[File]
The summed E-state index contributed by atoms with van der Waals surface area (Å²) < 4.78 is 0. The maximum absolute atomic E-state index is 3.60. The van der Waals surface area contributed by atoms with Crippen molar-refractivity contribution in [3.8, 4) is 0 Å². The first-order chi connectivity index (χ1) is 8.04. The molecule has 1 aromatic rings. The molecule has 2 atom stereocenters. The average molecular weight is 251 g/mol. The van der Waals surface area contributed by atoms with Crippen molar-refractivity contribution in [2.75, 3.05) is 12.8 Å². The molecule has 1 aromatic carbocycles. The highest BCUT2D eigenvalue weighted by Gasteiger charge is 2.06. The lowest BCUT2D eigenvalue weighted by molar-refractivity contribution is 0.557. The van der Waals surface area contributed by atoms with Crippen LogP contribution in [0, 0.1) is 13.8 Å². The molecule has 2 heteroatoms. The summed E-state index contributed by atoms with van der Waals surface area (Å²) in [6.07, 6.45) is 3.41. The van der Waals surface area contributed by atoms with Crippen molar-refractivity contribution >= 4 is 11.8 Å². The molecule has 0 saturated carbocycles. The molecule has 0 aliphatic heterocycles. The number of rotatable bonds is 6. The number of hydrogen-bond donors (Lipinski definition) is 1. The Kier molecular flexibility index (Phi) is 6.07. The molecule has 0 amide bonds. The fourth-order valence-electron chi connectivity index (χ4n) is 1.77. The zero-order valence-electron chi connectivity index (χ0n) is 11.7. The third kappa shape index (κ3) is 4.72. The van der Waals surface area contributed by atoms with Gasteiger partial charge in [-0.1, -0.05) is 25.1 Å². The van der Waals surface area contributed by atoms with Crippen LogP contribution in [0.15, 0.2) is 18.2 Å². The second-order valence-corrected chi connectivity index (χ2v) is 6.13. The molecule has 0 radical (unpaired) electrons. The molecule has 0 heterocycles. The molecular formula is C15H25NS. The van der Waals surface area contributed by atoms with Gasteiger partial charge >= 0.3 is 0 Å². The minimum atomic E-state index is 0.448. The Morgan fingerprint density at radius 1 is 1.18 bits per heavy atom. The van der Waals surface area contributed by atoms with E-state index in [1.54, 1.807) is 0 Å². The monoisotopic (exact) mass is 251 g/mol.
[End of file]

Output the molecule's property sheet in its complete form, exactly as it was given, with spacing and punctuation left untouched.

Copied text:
The summed E-state index contributed by atoms with van der Waals surface area (Å²) < 4.78 is 0. The maximum absolute atomic E-state index is 3.60. The van der Waals surface area contributed by atoms with Crippen molar-refractivity contribution in [3.8, 4) is 0 Å². The first-order chi connectivity index (χ1) is 8.04. The molecule has 1 aromatic rings. The molecule has 2 atom stereocenters. The average molecular weight is 251 g/mol. The van der Waals surface area contributed by atoms with Crippen molar-refractivity contribution in [2.75, 3.05) is 12.8 Å². The molecule has 1 aromatic carbocycles. The highest BCUT2D eigenvalue weighted by Gasteiger charge is 2.06. The lowest BCUT2D eigenvalue weighted by molar-refractivity contribution is 0.557. The van der Waals surface area contributed by atoms with Crippen LogP contribution in [0, 0.1) is 13.8 Å². The molecule has 2 heteroatoms. The summed E-state index contributed by atoms with van der Waals surface area (Å²) in [6.07, 6.45) is 3.41. The van der Waals surface area contributed by atoms with Crippen molar-refractivity contribution >= 4 is 11.8 Å². The molecule has 0 saturated carbocycles. The molecule has 0 aliphatic heterocycles. The number of rotatable bonds is 6. The number of hydrogen-bond donors (Lipinski definition) is 1. The Kier molecular flexibility index (Phi) is 6.07. The molecule has 0 amide bonds. The fourth-order valence-electron chi connectivity index (χ4n) is 1.77. The zero-order valence-electron chi connectivity index (χ0n) is 11.7. The third kappa shape index (κ3) is 4.72. The van der Waals surface area contributed by atoms with Gasteiger partial charge in [-0.1, -0.05) is 25.1 Å². The van der Waals surface area contributed by atoms with Crippen LogP contribution in [0.15, 0.2) is 18.2 Å². The second-order valence-corrected chi connectivity index (χ2v) is 6.13. The molecule has 0 radical (unpaired) electrons. The molecule has 0 heterocycles. The molecular formula is C15H25NS. The van der Waals surface area contributed by atoms with Gasteiger partial charge >= 0.3 is 0 Å². The minimum atomic E-state index is 0.448. The Morgan fingerprint density at radius 1 is 1.18 bits per heavy atom. The van der Waals surface area contributed by atoms with E-state index in [1.54, 1.807) is 0 Å². The monoisotopic (exact) mass is 251 g/mol.